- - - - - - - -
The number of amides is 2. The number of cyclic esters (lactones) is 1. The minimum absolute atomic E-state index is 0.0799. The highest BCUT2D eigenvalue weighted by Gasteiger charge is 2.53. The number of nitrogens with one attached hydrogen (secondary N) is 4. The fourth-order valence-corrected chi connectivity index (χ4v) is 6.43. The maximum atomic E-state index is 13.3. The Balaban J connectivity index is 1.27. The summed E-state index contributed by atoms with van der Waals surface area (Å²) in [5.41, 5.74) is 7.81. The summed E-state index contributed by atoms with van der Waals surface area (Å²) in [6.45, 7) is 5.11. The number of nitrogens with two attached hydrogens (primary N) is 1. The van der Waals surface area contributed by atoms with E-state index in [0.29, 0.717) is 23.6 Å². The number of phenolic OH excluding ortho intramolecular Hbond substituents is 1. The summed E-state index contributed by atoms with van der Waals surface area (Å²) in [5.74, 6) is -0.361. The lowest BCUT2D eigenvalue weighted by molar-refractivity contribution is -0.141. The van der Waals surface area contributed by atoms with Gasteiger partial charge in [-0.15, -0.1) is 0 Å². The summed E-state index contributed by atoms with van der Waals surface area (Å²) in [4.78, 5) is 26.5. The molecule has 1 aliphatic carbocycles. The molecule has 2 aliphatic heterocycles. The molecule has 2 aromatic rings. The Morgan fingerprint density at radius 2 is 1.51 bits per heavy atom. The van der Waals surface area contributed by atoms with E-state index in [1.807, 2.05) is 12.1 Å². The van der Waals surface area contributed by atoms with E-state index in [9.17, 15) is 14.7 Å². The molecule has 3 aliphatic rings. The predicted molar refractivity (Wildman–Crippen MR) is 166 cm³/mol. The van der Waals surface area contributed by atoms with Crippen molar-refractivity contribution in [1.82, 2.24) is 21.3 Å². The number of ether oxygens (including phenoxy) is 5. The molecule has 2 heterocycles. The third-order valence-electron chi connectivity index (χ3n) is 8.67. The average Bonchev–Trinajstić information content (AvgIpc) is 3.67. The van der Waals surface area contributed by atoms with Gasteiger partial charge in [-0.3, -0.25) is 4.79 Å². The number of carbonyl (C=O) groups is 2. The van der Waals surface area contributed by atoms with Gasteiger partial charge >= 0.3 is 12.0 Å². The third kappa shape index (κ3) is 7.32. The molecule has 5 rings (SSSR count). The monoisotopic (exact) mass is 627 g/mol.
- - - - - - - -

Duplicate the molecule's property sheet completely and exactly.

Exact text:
The number of amides is 2. The number of cyclic esters (lactones) is 1. The minimum absolute atomic E-state index is 0.0799. The highest BCUT2D eigenvalue weighted by Gasteiger charge is 2.53. The number of nitrogens with one attached hydrogen (secondary N) is 4. The fourth-order valence-corrected chi connectivity index (χ4v) is 6.43. The maximum atomic E-state index is 13.3. The Balaban J connectivity index is 1.27. The summed E-state index contributed by atoms with van der Waals surface area (Å²) in [5.41, 5.74) is 7.81. The summed E-state index contributed by atoms with van der Waals surface area (Å²) in [6.45, 7) is 5.11. The number of nitrogens with two attached hydrogens (primary N) is 1. The van der Waals surface area contributed by atoms with E-state index in [0.29, 0.717) is 23.6 Å². The number of phenolic OH excluding ortho intramolecular Hbond substituents is 1. The summed E-state index contributed by atoms with van der Waals surface area (Å²) in [5.74, 6) is -0.361. The lowest BCUT2D eigenvalue weighted by molar-refractivity contribution is -0.141. The van der Waals surface area contributed by atoms with Gasteiger partial charge in [-0.15, -0.1) is 0 Å². The summed E-state index contributed by atoms with van der Waals surface area (Å²) in [4.78, 5) is 26.5. The molecule has 1 aliphatic carbocycles. The molecule has 2 aliphatic heterocycles. The molecule has 2 aromatic rings. The Morgan fingerprint density at radius 2 is 1.51 bits per heavy atom. The van der Waals surface area contributed by atoms with E-state index in [1.807, 2.05) is 12.1 Å². The van der Waals surface area contributed by atoms with E-state index in [9.17, 15) is 14.7 Å². The molecule has 3 aliphatic rings. The predicted molar refractivity (Wildman–Crippen MR) is 166 cm³/mol. The van der Waals surface area contributed by atoms with Crippen molar-refractivity contribution in [1.82, 2.24) is 21.3 Å². The number of ether oxygens (including phenoxy) is 5. The molecule has 2 heterocycles. The third-order valence-electron chi connectivity index (χ3n) is 8.67. The average Bonchev–Trinajstić information content (AvgIpc) is 3.67. The van der Waals surface area contributed by atoms with Gasteiger partial charge in [-0.3, -0.25) is 4.79 Å². The number of carbonyl (C=O) groups is 2. The van der Waals surface area contributed by atoms with Gasteiger partial charge >= 0.3 is 12.0 Å². The third kappa shape index (κ3) is 7.32. The molecule has 5 rings (SSSR count). The monoisotopic (exact) mass is 627 g/mol.